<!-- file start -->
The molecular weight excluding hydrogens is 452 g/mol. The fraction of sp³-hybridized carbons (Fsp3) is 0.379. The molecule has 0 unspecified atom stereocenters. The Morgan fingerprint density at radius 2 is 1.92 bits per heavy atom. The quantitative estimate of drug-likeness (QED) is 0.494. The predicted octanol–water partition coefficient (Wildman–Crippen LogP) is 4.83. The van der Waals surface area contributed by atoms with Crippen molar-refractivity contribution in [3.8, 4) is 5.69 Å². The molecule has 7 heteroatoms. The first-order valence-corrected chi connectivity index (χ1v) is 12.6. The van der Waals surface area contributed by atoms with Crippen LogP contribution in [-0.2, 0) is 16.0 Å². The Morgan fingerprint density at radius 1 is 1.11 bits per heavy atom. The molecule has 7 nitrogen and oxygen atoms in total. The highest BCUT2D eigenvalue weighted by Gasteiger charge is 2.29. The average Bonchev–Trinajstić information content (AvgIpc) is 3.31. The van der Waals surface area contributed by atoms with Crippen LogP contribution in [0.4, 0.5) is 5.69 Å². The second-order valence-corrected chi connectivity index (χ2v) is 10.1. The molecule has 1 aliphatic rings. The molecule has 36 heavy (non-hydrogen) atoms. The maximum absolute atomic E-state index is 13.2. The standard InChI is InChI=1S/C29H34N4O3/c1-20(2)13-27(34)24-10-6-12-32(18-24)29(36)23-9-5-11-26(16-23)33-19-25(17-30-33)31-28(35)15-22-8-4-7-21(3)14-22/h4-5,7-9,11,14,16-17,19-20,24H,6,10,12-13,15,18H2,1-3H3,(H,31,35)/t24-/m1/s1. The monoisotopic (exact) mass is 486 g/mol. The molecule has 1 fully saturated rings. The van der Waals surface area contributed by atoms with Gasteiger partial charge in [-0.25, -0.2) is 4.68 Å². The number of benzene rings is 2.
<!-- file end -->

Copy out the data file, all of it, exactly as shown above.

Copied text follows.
The molecular weight excluding hydrogens is 452 g/mol. The fraction of sp³-hybridized carbons (Fsp3) is 0.379. The molecule has 0 unspecified atom stereocenters. The Morgan fingerprint density at radius 2 is 1.92 bits per heavy atom. The quantitative estimate of drug-likeness (QED) is 0.494. The predicted octanol–water partition coefficient (Wildman–Crippen LogP) is 4.83. The van der Waals surface area contributed by atoms with Crippen molar-refractivity contribution in [3.8, 4) is 5.69 Å². The molecule has 7 heteroatoms. The first-order valence-corrected chi connectivity index (χ1v) is 12.6. The van der Waals surface area contributed by atoms with Crippen LogP contribution in [-0.2, 0) is 16.0 Å². The Morgan fingerprint density at radius 1 is 1.11 bits per heavy atom. The molecule has 7 nitrogen and oxygen atoms in total. The highest BCUT2D eigenvalue weighted by Gasteiger charge is 2.29. The average Bonchev–Trinajstić information content (AvgIpc) is 3.31. The van der Waals surface area contributed by atoms with Crippen LogP contribution in [0.4, 0.5) is 5.69 Å². The second-order valence-corrected chi connectivity index (χ2v) is 10.1. The molecule has 1 aliphatic rings. The molecule has 36 heavy (non-hydrogen) atoms. The maximum absolute atomic E-state index is 13.2. The standard InChI is InChI=1S/C29H34N4O3/c1-20(2)13-27(34)24-10-6-12-32(18-24)29(36)23-9-5-11-26(16-23)33-19-25(17-30-33)31-28(35)15-22-8-4-7-21(3)14-22/h4-5,7-9,11,14,16-17,19-20,24H,6,10,12-13,15,18H2,1-3H3,(H,31,35)/t24-/m1/s1. The monoisotopic (exact) mass is 486 g/mol. The molecule has 1 fully saturated rings. The van der Waals surface area contributed by atoms with Gasteiger partial charge in [-0.25, -0.2) is 4.68 Å². The number of benzene rings is 2.